The founders of Alive Hospice, the pioneering Nashville nonprofit that has sought to ease the suffering of the dying for almost a half-century, say the current CEO has cut off communication with them after they asked about rumors of a potential sale.

David and Lynn Barton told the Nashville Banner that they received a call from a social worker at Jewish Family Services, which has long-standing relationship with Alive, that other for-profit hospices had approached JFS after hearing that Alive was for sale. Lynn said Alive CEO Kimberly Goessele responded to her, “I guess the rumors have gotten out there.”

Barton asked Goessele if she and David could be allowed to speak to the board. Goesselle said she would have to check with the board, Lynn says, but the next contact was from board chair Vicki Estrin, who said she would relay the Barton’s concerns to the board. The Bartons insisted on speaking with the full board.

“We’ve been stonewalled,” said David Barton.

Through a spokesperson, Goesselle issued the following statement to the Banner:

“Alive’s Board of Directors and leadership are often approached by organizations seeking different kinds of partnerships and affiliations,” read the statement. “The Board evaluates these opportunities and only pursues those that support Alive’s mission and advance our 45-year legacy of providing loving care to the people, families and community we serve. We explore many more potential partnerships than we ultimately pursue and cannot speak to rumors or conjecture.”

When asked why the Bartons were not allowed to speak to the board, given their history with the organization, Goesselle again responded through a spokesperson.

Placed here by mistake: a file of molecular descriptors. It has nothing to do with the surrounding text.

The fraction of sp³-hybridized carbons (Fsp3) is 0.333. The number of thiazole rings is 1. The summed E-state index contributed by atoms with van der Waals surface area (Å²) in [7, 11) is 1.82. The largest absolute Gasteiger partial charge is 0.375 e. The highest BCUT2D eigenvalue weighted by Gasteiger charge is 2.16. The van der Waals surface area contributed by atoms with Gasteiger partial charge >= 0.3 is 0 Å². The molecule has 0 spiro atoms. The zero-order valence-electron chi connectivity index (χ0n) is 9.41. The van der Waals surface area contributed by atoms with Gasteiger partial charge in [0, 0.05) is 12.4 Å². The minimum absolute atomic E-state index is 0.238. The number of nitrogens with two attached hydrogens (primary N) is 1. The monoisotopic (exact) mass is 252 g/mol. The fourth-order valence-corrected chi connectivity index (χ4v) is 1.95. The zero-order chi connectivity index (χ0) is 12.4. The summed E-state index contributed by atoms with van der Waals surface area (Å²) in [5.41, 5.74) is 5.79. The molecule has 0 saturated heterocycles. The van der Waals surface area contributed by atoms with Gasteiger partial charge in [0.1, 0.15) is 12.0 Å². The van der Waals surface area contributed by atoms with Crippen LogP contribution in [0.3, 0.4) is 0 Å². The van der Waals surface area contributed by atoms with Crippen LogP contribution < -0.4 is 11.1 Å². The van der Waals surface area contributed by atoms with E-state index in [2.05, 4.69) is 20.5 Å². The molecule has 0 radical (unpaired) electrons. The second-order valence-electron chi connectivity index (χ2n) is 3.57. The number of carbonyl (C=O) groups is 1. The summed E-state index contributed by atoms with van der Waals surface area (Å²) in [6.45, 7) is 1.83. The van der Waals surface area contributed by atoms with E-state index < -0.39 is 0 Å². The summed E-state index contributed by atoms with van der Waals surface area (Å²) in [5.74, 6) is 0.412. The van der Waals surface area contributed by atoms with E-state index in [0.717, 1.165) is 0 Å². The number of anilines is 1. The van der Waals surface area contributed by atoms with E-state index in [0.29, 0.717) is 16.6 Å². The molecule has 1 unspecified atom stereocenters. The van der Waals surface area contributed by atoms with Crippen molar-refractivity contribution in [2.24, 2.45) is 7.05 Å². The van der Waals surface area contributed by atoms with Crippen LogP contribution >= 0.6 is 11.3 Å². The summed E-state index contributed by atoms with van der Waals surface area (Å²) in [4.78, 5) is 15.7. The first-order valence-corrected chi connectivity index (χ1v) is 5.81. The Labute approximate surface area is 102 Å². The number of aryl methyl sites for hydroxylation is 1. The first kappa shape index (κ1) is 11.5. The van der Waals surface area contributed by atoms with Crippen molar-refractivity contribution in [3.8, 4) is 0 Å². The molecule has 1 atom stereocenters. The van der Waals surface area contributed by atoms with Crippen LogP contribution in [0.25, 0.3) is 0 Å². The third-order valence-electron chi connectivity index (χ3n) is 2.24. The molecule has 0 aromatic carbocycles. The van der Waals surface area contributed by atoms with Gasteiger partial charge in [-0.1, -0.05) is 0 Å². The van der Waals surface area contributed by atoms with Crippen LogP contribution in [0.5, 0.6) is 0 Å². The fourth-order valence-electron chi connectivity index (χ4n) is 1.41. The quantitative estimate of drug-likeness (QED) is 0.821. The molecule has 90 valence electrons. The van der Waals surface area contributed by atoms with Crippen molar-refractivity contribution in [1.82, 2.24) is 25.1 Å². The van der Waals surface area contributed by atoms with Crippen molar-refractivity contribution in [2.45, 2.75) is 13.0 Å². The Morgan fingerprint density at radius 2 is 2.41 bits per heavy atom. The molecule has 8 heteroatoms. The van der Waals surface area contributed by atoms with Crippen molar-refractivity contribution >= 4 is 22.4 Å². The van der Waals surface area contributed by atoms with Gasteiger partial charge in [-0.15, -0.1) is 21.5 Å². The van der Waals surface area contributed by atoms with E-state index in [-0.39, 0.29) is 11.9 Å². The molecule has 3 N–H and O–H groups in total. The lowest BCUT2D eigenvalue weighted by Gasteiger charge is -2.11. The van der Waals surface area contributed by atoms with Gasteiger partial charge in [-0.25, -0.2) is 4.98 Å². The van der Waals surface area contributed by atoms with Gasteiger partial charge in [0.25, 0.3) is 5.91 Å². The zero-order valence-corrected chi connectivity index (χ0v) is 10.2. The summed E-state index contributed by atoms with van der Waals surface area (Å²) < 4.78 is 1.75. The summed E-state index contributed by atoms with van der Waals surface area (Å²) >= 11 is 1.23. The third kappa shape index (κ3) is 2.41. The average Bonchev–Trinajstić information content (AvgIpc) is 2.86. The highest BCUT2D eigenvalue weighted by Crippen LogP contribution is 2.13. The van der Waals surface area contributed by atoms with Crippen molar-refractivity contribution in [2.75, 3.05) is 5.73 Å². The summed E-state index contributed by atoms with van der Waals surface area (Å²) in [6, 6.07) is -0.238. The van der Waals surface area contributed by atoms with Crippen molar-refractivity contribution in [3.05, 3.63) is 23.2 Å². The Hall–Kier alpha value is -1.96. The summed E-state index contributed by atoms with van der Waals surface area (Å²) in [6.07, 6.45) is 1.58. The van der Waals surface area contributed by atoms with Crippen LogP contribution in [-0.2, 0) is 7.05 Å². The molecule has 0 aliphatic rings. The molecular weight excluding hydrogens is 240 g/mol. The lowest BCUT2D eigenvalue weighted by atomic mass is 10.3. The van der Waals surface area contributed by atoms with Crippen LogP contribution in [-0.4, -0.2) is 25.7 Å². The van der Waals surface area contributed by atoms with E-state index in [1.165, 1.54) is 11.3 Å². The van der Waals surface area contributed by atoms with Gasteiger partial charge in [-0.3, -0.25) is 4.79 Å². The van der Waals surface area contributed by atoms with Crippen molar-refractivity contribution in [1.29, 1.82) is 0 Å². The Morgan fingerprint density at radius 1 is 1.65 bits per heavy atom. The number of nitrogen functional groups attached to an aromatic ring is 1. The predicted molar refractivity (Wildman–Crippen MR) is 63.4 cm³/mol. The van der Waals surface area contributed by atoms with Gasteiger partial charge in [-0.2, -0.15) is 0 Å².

“The Alive Board of Directors is the governing board that is responsible for making informed judgments on behalf of Alive to ensure it can carry out its mission, both today and in the future,” Goesselle says in an email. “The Bartons are not members of the Board of Directors but are members of the Advisory Committee that provides support to Alive in certain areas but is not the governing board.”

Mary Falls, a former Alive board chair, made a similar inquiry this week.

“I am deeply concerned that the future of this community gem is now in jeopardy,” Falls wrote in an April 25 email. “Of course, the non-profit hospice model has always been difficult to sustain, so I am particularly skeptical that a for-profit will better serve those in need. What on earth has happened to Alive in the last couple of years that requires the sale of one of the oldest and best not-for-profit hospices in the country? As a former M&A lawyer, however, I am happy to be convinced that my skepticism is misplaced. Could you please do the Advisory Board the courtesy of an update on this vital matter?”

Falls said Goesselle responded to her the next day and said she was not allowed to confirm or deny anything.

Alive was one of the first hospices in the country when it was founded by David Barton and John Flexner, a pair of Vanderbilt doctors, in the 1970s. For their life’s work, the pair was inducted into the Tennessee Healthcare Hall of Fame in 2021.

“I was insistent on it being a nonprofit,” said Barton. “What gave rise to this was work at Vanderbilt I was doing on dying and death. I did one of the first classes on this at a medical school in 1971.”